OK, this is actually useful: I like this new YouTube thing of isolating drum tracks from famous pop/rock recordings. Recording can be a horrible exercise in self-scrutiny, and is often a question of how much inaccuracy you can stand to let remain on the track vs. the amount of time/budget you have available to you. It's a little less that way now that, with sophisticated editing technology, much more can be fixed in the mix. But these videos give you a very clear picture of the tolerances for executing a classic, great drum track.
They also help me be clear on what I really like and don't like about some famous performances— in general I don't approaching music like a critic, but playing pop music is a very craft-intensive thing, you have to approach doing it more like a composer or designer, and know critically what works and doesn't work for you. For understanding what's being played, the videos are, for me, better than seeing a written transcription. I've never been a huge Neil Peart follower, but listening to his isolated drum track from Tom Sawyer, I now understand that I like the way he handles the tom toms, but am not real excited about the way he plays time— you feel there's a total lack of R&B exposure with him:
Dave Grohl is another one who is that way, though he's coming from a different place. Rock needs R&B as a direct influence, or it just becomes a march, played loud. Smells Like Teen Spirit is a great song, but this is not groove music:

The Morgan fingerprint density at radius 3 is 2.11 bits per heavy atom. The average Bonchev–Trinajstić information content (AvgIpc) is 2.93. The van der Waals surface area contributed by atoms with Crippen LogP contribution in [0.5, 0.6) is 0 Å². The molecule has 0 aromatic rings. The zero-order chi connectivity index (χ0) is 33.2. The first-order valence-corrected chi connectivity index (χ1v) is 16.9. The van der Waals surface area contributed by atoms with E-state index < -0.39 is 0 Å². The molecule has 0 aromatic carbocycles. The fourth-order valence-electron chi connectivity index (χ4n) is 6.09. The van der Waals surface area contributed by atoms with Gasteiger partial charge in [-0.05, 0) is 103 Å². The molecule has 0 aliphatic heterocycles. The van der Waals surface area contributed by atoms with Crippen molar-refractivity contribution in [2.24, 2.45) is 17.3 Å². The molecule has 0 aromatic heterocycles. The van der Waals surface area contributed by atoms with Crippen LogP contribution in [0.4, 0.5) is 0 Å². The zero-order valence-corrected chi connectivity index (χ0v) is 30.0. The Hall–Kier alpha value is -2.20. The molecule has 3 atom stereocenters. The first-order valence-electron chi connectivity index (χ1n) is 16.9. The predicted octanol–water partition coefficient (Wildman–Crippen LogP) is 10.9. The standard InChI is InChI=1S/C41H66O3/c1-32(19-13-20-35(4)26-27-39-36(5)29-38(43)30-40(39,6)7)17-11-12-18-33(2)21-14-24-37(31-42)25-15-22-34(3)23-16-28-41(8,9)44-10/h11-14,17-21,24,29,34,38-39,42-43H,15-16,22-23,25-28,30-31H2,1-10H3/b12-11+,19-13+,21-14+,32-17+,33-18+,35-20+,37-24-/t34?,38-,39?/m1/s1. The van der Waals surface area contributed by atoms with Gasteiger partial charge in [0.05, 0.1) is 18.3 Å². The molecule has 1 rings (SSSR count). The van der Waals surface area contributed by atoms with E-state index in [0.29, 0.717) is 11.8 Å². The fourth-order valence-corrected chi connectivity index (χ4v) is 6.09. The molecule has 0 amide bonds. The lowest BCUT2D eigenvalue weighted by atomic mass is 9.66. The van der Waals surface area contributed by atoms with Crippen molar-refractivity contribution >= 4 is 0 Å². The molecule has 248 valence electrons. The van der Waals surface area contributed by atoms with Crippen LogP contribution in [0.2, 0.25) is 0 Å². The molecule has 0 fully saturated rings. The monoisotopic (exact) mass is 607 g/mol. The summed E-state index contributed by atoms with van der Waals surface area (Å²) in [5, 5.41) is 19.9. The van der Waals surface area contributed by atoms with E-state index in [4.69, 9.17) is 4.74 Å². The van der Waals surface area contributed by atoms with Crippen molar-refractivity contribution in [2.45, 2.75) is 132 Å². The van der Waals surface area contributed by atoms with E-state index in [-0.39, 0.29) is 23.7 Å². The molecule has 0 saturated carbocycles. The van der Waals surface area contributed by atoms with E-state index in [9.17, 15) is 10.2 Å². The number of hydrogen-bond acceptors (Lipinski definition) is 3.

Compare those performances with John Bonham on Ramble On— here a switch has gone off, and we're actually grooving:
More after the break:
Even Black Sabbath, which for a long time epitomized R&B-free Heavy Metal— Bill Ward on Sweet Leaf, though not as polished as Bonham, still grooves:
Keith Moon obviously gets much of his edge from very slightly rushing his fills— the band knows how to play with him, and does not follow him, which adds to the music a lot of little moments of tension and release. Moon plays more unisons between the snare drum and bass drum than most people, which gives his playing a lot of impact. Several phrase ending and stops are rather fluffed, but you don't hear that on the finished recording.
For really stark contrast, let's listen to a “Nu Metal” band, Slipknot. The performance here is heavily triggered, quantized, maybe partially programmed; it's been processed to death, anyway. It's kind of a sad piece of work; it would be hard for me to take much pride in this as a player.
UPDATE: Oops, as nuebeats points out in the comments, that was created with a piece of software called EZDrummer, which evidently sucks, or was really ineptly used here. My mistake— I should have actually read the video's description, and I should not have been so ready to believe Slipknot would suck that hard. The real track doesn't sound that horrible— though it has certainly been heavily edited and corrected in Pro Tools, as all pop music is is now. It's hard to make a fair comparison of this track with the other performances here, because the others have not been processed the way this one has. The others are records of one guy playing the song through from beginning to end, exactly as it came out of is hands, and the following one is, well, who-knows-what:
Finally, let's listen to Ringo Starr on Something, from The Beatles' Abbey Road. The whole opening section is quite impressive. It's really, really hard not to psych yourself out playing this tempo, with this much space: